Sustainable Resilience: Balancing Reliability and Uninterrupted Operations in the ESG Era

Written By

Brian Jabeck
VP of data centres


Enchanted Rock

As the world becomes increasingly digitized, the demand for data storage and processing continues to grow at an unprecedented rate. Data centers have become a critical component of modern infrastructure, providing the backbone for countless digital services and applications including artificial intelligence, cloud computing, and cryptocurrency. However, this rapid growth has also led to increased scrutiny of the environmental impact of data center operations.

Data centers are facing more pressure than ever to improve their sustainability while ensuring service continuity for their customers. Initiatives to reduce environmental impact included adoption of sustainable practices and sourcing for construction, materials, products, and power use. However, this has become increasingly challenging in the face of increased grid disruptions due to an aging grid, extreme weather events, and attacks on utility operations. For data centers torn between sustainability and reliability, an evolution of backup power strategies is needed, moving beyond the traditional approach of relying on diesel generators.

The Growing Importance of Environmental, Social, and Governance (ESG) Criteria

In recent years, the importance of ESG criteria has grown exponentially for companies and investors alike. Data centers, which consume vast amounts of energy and produce considerable greenhouse gas emissions, have not been immune to this scrutiny. As a result, it has become increasingly important for the data center industry to showcase its ability to minimize its impact on the climate and local communities where the data centers are housed. For example, by 2030, Microsoft has adopted a goal of becoming carbon negative, Google has pledged to operate on 24/7 carbon-free energy, and Meta is in pursuit of net zero value chain emissions. For many customers and investors, a data center’s sustainability metrics can be the deciding factor between choosing one facility over competitors.

Renewable Energy Sources: A Step in the Right Direction

Many data centers have turned to renewable energy sources, such as solar and wind power, as a means of reducing their carbon footprint. While these solutions are undoubtedly beneficial, they are not without their limitations. Renewable energy sources can be intermittent and unpredictable, making them less suitable for mission-critical backup power systems, especially where reliability is paramount. As energy storage technologies continue to develop, renewables have a clear role to play in the sustainable data center of the future. However, there is no time to wait for this technology to mature, and more immediate steps must be taken in the meantime to transition off diesel.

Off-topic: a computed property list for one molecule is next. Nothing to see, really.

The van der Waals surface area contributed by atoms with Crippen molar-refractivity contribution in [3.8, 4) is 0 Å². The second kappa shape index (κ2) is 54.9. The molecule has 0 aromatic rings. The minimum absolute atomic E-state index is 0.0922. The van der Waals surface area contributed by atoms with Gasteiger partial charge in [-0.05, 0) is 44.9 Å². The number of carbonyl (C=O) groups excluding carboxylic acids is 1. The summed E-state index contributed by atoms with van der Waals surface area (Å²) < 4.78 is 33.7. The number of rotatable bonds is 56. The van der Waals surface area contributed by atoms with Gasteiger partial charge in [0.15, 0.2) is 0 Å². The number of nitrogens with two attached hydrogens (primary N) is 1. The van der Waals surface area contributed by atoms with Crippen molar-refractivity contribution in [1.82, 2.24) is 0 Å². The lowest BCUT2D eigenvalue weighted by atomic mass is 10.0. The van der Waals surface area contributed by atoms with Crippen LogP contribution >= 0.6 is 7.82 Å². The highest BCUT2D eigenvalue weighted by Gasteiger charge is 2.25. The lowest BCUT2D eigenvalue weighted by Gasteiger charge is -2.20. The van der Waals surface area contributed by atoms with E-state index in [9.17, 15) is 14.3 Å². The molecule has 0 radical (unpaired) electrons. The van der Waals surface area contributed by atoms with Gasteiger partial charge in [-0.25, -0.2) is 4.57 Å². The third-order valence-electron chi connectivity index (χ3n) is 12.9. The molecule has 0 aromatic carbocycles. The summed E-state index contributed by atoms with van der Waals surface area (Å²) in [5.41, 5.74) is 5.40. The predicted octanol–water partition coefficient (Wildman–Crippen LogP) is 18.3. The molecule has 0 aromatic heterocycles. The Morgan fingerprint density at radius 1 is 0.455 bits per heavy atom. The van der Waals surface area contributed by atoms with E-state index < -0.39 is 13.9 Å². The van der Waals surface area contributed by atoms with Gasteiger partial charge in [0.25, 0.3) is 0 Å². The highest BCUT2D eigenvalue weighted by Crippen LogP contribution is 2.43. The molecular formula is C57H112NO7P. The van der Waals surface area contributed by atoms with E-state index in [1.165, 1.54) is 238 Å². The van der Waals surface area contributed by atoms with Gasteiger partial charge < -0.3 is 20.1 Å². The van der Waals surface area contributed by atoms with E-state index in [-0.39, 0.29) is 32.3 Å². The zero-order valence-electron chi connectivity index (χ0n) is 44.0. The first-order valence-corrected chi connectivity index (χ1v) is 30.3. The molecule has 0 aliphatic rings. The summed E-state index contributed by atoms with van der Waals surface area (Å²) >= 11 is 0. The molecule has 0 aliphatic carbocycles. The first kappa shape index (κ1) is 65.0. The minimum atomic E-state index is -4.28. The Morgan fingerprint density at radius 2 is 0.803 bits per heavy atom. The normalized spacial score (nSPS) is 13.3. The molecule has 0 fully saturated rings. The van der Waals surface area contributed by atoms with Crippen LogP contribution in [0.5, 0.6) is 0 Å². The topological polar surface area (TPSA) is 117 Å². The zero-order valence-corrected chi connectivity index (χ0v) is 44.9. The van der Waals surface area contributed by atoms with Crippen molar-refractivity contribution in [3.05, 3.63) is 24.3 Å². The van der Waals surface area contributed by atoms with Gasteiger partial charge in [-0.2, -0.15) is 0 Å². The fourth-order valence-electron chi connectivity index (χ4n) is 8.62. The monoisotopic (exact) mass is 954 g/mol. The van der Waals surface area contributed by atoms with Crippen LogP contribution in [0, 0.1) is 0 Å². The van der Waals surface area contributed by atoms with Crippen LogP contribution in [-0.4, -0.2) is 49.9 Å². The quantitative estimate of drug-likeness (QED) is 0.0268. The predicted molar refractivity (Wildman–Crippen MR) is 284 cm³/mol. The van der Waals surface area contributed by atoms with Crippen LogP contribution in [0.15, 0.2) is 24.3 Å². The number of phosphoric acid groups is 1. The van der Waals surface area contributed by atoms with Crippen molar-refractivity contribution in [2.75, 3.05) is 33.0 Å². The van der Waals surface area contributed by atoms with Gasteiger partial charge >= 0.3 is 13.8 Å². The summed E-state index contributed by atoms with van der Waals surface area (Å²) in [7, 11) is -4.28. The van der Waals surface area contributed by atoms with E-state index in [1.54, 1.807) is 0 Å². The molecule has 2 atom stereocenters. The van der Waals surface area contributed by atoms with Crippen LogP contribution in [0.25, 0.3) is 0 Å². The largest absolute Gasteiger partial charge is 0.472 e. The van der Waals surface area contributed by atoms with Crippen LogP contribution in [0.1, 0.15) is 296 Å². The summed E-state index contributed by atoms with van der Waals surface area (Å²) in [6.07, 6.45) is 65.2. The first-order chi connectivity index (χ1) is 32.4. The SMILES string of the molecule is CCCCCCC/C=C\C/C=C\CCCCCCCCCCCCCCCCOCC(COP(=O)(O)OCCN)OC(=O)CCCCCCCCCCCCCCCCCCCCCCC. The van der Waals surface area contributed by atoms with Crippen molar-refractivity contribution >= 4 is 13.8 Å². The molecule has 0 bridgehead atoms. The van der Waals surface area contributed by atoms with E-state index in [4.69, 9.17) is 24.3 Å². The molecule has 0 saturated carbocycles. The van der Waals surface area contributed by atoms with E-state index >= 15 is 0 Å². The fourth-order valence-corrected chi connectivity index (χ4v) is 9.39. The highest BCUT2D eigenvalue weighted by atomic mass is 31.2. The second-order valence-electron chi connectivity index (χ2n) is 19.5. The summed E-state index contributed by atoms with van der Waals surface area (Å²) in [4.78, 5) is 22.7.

Natural Gas Microgrids: A Sustainable and Reliable Alternative

Natural gas microgrids offer a compelling alternative to traditional diesel generators, providing environmental benefits without sacrificing reliability. By utilizing natural gas as a primary fuel source for backup power generation, data centers can significantly reduce greenhouse gas emissions, lower local air pollution, and improve their overall ESG performance.

Natural gas generators have shown the ability to produce significantly lower carbon emissions than their diesel counterparts. In some cases, they have shown the ability to produce local emissions 80%-96% lower than EPA Tier 4 diesel standards. Additionally, natural gas combustion produces negligible amounts of sulfur dioxide and fine particulate matter, both of which contribute to air pollution and are associated with adverse health effects. In fact, in 2022, a natural gas-powered reciprocating engine secured the California Air Resources Board Distributed Generation (CARB DG) certification, despite having some of the strictest emission requirements in the world.

Moreover, natural gas microgrids can be designed to operate in tandem with renewable energy sources, further enhancing their sustainability profile. Natural gas generators can be saved for when they are most needed, during times of peak demand, while wind and solar systems can be employed during periods when they can manage the required load on their own. This not only applies to the facilities themselves but the overall grid and local communities as well. Because these natural gas microgrids can act as a potential asset for the grid when it is strained, it allows utilities and municipalities the flexibility to further invest in renewable resources, knowing they have a reliable, low carbon backup asset if needed.

The Path Forward: Embracing Natural Gas Microgrids for Sustainable Data Center Operations

Natural gas microgrids offer an attractive solution for data centers looking to improve their sustainability while maintaining reliable backup power systems. By replacing traditional diesel generators with natural gas microgrids, data centers can significantly reduce their greenhouse gas emissions, lower local air pollution, and enhance their overall ESG performance. As the world continues to prioritize sustainability and environmental stewardship, it is essential for the data center industry to embrace the best solutions available, without waiting for a perfect solution to emerge. As different technologies and opportunities prove themselves viable, those who break free from the status quo have the potential to capitalize on their willingness to adapt.

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